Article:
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Estate of Peterson v. City of Missoula

United States District Court, D. Montana, Missoula Division

November 7, 2017

ESTATE OF COLTON PETERSON, et al., Plaintiffs,
CITY OF MISSOULA, et al., Defendants.


          Donald W. Molloy, District Judge United States District Court

         Colton Peterson ("Colton") committed suicide on July 27, 2010. Plaintiffs (Colton's estate, his mother, and his step-father) brought this action against several Missoula City and County defendants seeking damages for Colton's death under 42 U.S.C. § 1983 and various state theories. At this point, the only surviving claim is that brought by Colton's mother, Juliena, against the City of Missoula ("the City") for emotional distress. All other claims have been dismissed. (See Doc. 199.) Three motions are currently pending: (1) the City seeks reconsideration of its summary judgment motion as to Juliena's claim for emotional distress, (Doc. 221); (2) Plaintiffs seek to stay the case pending the Montana Supreme Court's answer to the certified question posed in Bassett v. Lamantia, No. 17-0322 (Mont. May 30, 2017), (Doc. 224); and (3) Detective Krueger seeks to be dismissed as a named defendant, (Doc. 231). The Court heard argument on all three motions on November 7, 2017. The City's and Plaintiffs' motions are denied. Detective Krueger's motion is granted.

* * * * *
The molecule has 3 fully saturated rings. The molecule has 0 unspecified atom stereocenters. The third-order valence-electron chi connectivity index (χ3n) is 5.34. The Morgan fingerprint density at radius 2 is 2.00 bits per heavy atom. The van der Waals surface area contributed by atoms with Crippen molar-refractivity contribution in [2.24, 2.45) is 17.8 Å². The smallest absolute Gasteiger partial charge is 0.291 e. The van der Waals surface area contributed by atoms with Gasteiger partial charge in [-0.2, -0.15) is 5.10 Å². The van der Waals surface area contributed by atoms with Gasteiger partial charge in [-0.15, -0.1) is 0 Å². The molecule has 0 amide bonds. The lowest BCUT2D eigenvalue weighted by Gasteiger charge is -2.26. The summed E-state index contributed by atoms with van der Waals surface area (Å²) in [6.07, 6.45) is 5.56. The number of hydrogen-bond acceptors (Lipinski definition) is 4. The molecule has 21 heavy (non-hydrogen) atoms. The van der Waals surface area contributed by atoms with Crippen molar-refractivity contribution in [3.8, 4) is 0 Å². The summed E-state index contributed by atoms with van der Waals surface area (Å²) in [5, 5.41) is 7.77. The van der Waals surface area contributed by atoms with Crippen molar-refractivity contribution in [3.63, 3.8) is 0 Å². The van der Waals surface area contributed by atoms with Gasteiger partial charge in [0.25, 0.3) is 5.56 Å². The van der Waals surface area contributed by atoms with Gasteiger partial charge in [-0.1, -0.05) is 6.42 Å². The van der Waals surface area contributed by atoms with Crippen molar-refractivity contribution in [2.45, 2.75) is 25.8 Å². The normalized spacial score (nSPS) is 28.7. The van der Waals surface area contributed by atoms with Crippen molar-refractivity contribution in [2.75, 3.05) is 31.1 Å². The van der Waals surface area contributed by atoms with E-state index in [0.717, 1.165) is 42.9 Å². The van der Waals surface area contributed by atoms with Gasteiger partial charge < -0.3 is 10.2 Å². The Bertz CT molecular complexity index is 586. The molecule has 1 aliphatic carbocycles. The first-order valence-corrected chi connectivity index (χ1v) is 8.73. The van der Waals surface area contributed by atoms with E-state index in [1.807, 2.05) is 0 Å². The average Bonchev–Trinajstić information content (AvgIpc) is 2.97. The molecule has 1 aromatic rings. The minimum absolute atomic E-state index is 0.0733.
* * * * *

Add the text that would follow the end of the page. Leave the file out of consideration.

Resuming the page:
As the parties are familiar with the factual background, it is not restated here.[1] However, consideration of the present motions requires an appreciation of the procedural background of the case; that history is outlined below.